The Ki initiative team also developed a secure analytics platform, strict protocols for accessing data, and clear data-use agreements to allay participants’ concerns about security and privacy. Even so, it took around three years before a significant number of collaborators were on board. “The interesting thing is that once you get enough key people together who say, 'Okay, I see the potential benefit and I think there's more to gain than I have to risk’, you hit this inflection point, where the recalcitrant ones, now their fear switches the other way,” says Dr. Kern. “Now there’s a whole group of people who are sharing and they don't want to be left out. And so, suddenly there's a mad rush for the door.”Impact: Flourishing insights
Processing all these data took time, but insights are now starting to emerge. One recent discovery is an early signature of growth stunting, which could enable high-risk infants under six months old to be identified and targeted with specific interventions to promote weight gain before they suffer too much physical and neurological damage. Although exclusive breastfeeding is widely promoted as the best food for infants, supplementary milk may be necessary in such cases.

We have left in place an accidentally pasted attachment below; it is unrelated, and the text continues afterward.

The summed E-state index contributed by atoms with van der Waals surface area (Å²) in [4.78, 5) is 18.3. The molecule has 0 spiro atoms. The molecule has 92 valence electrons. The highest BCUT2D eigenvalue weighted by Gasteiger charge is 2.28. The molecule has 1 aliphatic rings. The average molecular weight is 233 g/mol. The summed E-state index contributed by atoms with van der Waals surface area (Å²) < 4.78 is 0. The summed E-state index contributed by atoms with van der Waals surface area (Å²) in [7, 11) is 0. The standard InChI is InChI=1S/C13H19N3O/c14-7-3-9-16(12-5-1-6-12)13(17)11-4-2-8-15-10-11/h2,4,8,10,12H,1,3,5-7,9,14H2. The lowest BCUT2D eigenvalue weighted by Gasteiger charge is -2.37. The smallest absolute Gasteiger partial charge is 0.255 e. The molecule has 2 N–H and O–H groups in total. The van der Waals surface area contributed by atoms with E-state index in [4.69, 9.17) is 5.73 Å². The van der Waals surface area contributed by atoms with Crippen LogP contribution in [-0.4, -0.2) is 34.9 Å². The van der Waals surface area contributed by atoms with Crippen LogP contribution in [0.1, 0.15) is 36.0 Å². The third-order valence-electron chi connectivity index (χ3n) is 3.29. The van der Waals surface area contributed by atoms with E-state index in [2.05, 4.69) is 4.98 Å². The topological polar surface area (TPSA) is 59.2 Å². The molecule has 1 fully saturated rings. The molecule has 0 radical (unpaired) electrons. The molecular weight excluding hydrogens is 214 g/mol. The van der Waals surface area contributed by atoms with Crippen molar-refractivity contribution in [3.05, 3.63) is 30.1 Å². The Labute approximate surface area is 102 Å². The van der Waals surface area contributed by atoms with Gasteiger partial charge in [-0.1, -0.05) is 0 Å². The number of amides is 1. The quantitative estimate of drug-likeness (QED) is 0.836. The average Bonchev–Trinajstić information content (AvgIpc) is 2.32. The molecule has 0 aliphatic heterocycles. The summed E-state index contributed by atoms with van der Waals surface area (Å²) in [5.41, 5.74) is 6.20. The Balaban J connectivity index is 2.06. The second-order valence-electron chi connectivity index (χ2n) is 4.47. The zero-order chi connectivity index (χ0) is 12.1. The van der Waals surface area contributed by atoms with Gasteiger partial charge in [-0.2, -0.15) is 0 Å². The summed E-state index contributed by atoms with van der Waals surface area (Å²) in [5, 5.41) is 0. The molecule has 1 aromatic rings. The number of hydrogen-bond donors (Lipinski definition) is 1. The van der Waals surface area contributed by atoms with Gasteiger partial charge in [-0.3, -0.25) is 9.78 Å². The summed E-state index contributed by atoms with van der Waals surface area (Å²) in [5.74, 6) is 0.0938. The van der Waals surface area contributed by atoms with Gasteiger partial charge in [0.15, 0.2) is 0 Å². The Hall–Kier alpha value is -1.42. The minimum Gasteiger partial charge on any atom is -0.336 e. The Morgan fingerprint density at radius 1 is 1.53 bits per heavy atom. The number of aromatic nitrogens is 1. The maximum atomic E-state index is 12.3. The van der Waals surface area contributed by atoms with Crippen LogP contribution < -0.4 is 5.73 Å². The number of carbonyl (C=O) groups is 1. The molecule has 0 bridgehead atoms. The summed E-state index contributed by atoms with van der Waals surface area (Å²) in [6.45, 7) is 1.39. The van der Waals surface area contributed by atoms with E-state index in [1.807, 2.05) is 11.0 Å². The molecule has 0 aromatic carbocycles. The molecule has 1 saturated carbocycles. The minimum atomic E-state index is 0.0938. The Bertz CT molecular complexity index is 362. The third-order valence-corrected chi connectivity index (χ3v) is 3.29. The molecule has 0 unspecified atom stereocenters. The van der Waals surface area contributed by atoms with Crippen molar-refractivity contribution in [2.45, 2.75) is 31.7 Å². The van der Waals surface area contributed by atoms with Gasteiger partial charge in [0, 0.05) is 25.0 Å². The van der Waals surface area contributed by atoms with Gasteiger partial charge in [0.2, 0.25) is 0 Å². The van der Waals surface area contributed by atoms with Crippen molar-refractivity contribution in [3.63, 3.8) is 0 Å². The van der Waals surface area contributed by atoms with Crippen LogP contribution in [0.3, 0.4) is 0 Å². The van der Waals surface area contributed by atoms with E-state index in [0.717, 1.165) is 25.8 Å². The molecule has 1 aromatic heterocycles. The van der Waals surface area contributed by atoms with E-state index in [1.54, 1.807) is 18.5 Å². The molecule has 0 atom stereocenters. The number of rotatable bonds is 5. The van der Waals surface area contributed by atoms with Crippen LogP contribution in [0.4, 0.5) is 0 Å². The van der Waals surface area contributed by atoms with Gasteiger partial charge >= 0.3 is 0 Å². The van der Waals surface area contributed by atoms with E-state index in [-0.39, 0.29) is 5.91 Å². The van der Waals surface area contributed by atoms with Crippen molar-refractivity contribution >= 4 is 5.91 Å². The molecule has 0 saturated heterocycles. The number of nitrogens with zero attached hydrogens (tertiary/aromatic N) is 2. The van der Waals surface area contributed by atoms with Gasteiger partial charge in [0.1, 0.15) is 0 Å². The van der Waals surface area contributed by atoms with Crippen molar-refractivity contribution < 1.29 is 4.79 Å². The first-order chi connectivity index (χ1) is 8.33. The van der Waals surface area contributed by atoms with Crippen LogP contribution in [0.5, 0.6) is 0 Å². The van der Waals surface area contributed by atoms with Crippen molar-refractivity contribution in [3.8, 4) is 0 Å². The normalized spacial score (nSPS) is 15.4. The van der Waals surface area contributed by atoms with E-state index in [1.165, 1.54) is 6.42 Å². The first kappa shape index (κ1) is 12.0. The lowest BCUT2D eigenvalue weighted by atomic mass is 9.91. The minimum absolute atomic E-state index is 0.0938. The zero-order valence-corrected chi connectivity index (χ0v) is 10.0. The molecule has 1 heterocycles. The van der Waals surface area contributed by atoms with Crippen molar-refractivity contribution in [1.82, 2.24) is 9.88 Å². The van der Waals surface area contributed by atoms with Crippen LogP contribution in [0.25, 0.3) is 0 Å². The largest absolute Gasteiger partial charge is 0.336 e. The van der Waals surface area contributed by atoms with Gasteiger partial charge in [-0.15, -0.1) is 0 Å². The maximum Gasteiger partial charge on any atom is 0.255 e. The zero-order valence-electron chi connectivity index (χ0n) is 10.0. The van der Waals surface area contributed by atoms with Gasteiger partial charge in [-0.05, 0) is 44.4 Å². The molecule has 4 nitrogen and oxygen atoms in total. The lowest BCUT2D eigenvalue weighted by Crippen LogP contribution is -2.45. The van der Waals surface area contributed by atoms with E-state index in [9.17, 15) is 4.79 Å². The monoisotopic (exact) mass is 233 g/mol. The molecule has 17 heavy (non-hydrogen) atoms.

Analysts have also been able to confirm a strong seasonal variation in wasting or thinness, usually as a result of acute starvation or severe disease, during the summer monsoon season in India. This finding nudged researchers toward a new set of questions, such as: What is happening to cause these symptoms at this particular time of year? What interventions can we develop to avoid it?
Although some of these insights may have been possible without the Ki initiative, Dr. Kern explains, “data sharing allows you to start to see patterns that perhaps you were blind to initially, or that you couldn't tease out from your own signal and noise.”
As the Ki analysts delve deeper into the data, they plan to start organizing children into clinically coherent groups, making predictions about the risks each group faces, and designing age- and country-specific interventions to reduce those risks. These interventions will then be tested in carefully designed studies. The hope is that this will accelerate progress towards evidence-based recommendations that will enable the Simbas of this world to not only survive but thrive, wherever they live.